Back in May, after the Democrats stiff-armed the Fox News Channel invitation to debate, many conservatives believed the Republicans should return the favor with CNN and its proposed CNN-YouTube debate. I disagreed. I suggested in this space that Republicans should accept debates on CNN, but be more forceful in setting the terms and selecting the hosts. It seemed correct to assume at the time that CNN would attempt to be more fair and balanced simply because so much was riding on the outcome, namely CNN’s very credibility as an impartial observer of the political process.
I was wrong. We can’t expect CNN to be an honest broker.
In the musty but hallowed halls of the Old Media, the first item for target practice is often the New Media, the ones formed and made popular by the atrocious biases of their predecessors. The Old Media continue watching their numbers bleed away; continue to paint themselves as fair and balanced, despite the preponderance of evidence to the contrary; and continue to smear the New Media, especially talk radio, as the divisive haters and fact-manglers ruining civil discourse in America.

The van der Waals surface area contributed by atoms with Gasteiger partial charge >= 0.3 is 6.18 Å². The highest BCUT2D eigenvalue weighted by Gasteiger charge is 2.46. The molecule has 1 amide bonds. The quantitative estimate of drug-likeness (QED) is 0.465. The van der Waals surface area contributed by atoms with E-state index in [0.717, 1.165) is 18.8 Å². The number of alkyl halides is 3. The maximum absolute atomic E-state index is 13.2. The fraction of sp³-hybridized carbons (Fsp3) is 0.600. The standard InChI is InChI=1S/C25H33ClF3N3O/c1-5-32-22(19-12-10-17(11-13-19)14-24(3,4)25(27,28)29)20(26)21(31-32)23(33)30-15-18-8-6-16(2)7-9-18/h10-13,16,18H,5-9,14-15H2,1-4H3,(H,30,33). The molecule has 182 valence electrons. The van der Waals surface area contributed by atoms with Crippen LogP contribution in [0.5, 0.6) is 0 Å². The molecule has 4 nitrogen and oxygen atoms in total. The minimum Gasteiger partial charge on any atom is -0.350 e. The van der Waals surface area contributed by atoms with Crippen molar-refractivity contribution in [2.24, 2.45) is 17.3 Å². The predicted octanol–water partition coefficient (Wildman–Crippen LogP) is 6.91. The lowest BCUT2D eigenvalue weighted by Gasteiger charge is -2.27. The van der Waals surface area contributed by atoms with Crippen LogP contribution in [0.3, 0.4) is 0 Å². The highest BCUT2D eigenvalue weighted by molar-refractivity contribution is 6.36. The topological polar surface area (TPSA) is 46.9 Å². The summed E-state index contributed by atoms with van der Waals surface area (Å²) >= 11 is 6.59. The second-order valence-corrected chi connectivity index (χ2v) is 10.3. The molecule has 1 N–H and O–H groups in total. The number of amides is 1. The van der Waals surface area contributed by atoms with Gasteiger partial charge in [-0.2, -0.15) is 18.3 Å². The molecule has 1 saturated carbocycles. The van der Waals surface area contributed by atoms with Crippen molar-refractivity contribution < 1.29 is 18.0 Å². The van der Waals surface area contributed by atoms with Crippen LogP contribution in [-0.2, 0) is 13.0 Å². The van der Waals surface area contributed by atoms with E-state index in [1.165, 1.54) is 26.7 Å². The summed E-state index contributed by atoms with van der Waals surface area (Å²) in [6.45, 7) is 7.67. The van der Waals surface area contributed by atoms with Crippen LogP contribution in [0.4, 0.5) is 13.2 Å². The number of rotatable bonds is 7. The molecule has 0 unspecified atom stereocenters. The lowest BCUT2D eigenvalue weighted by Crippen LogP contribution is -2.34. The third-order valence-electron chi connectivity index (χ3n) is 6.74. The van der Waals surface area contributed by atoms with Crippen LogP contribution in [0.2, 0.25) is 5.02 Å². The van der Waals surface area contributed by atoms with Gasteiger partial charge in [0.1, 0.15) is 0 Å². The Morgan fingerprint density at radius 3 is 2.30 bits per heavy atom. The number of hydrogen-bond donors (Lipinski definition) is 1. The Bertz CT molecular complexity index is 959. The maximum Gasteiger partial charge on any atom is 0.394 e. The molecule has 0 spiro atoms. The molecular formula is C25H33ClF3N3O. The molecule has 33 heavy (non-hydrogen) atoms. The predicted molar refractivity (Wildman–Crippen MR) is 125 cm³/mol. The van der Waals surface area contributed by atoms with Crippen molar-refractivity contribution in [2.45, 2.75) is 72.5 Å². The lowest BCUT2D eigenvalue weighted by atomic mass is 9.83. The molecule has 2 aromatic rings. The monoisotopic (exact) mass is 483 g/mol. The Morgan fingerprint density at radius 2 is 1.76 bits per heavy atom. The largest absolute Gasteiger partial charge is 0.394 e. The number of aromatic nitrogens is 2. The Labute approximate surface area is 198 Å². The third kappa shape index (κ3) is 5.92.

Former NBC News anchor Tom Brokaw is on the publicity tour for his new book "Boom!" about the 1960s. On the November 26 Laura Ingraham show, when he was challenged with his soundbite broadsiding talk radio as "instantly jingoistic and savagely critical" of war protesters, Brokaw quickly put his anti-radio rant back into rotation.
He suggested incivility was a "big cancer" on America, and talk radio is the number one tumor. Front and center in Brokaw’s pathology was Limbaugh: "My problem with the whole spectrum is there is not -- you know what Rush’s, what his whole drill is. He doesn’t want to hear another point of view. Except his."
For decades now, the national media have insisted in each presidential election cycle that voters should ignore the liberal wizards hiding behind the curtain of the Democratic Party. Each plausible Democratic presidential contender is a "moderate" or "centrist," be he Walter Mondale or Michael Dukakis or John Kerry. But now to describe Hillary Clinton as a "moral conservative" is so upside down and backwards it sounds like.... "This is your brain on drugs."